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Opioid abuse should be treated as a disease not a moral failing, says CEO who lost his son to addiction

  • An addict's ability to stop is "no different" than a diabetic whose body can't regulate insulin levels properly, says Gary Mendell.
  • After he lost his son in 2011, Mendell founded Shatterproof, a non-profit focused on ending the disease of addiction.
  • Mendell's fight comes as the U.S. struggles with the deadliest drug crisis in American history.

Gary Mendell was running a successful hotel investment firm when he lost his son to addiction about six years ago. After that, the direction of his life changed.

In the late 1980s, Mendell started HEI Hotels & Resorts which owns and operates properties under some of the biggest brands, including Starwood, Marriott, and Hilton.

"I was a CEO running businesses, and my older son, Brian, struggled with addiction for eight years," Mendell told CNBC's "Squawk Box" in an interview this week.

Brian tried marijuana in his teenage years, which led to his use of harder drugs and eight different treatment programs and therapies to try to stop, Mendell recalled.

"Each one was different," he said, claiming that none of them followed "evidence-based protocols, backed by research."

Ultimately, weighed down by the emotional weight of his addiction, Mendell's son killed himself.

"My son didn't die of an overdose," Mendell said. "My son hadn't used a substance in 13 months and he took his life. And he wrote about it in a note about the shame and stigma he felt about being a 'bad kid.' And that's just not my son."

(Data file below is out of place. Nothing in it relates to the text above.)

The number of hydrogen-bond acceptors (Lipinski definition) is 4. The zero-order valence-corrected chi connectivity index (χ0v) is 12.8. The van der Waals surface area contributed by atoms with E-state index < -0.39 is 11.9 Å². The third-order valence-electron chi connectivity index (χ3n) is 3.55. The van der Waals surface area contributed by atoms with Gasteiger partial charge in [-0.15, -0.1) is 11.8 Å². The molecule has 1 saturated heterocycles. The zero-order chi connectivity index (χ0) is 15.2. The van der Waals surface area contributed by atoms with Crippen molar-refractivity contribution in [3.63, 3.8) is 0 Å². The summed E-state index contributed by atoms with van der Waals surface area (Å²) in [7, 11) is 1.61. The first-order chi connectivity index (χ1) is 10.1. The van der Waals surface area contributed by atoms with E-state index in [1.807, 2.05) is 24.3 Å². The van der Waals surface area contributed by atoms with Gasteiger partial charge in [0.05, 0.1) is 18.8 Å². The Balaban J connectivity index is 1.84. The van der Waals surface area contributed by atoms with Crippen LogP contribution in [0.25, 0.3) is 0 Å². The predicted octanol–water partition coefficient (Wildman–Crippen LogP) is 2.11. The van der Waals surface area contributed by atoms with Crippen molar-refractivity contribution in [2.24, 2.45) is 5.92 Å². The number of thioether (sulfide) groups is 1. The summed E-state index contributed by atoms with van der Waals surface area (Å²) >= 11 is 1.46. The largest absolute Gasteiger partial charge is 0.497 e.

Gary Mendell (left) and son Brian Mendell.
Source: Shatterproof
Gary Mendell (left) and son Brian Mendell.

Following Brian's death, Mendell said he found a disconnect between peer-reviewed science on addiction, and the actions that standard recovery programs took to treat patients. Medical journals showed "without a doubt" concrete ways to prevent addiction in teens and improve treatment outcomes, he said.

Mendell then founded Shatterproof, a nonprofit working to end the stigma of addiction and foster a community of support. The advocacy group provides what it calls evidence-based resources to support prevention, treatment, and recovery.

Mendell's fight comes as the U.S. struggles with the deadliest drug crisis in American history. Opioids, including prescription painkillers and heroin, played a role in more than 33,000 U.S. deaths in 2015, according to the Centers for Disease Control and Prevention.

Earlier this month, 16 major health-care players, including Aetna, Cigna, and Anthem, signed on to Shatterproof's Substance Use Disorder Treatment Task Force. The organization is aiming to fight the opioid crisis by seeking to bring standardized care to addiction treatment.

The FDA announced earlier this month that it would look at ways to reduce exposure to opioids and other addictive substances. The agency is looking at expanding treatments to fight opioid addiction. There are currently three approved treatments, and "they all work," FDA Commissioner Scott Gottlieb has said.

Meanwhile, President Donald Trump has declared the opioid crisis a public health emergency.

Addiction is "a disease," Mendell said, "and no different from someone with diabetes ... [who can't] control the amount of insulin in their system. Your brain functions in different ways."

When asked about ways to treat opioids, Mendell said the "gold standard" is medicated-assisted treatment. "Medication no different than someone with diabetes who is getting insulin," Mendell said. "And the love of your family."

— Reuters contributed to this report.

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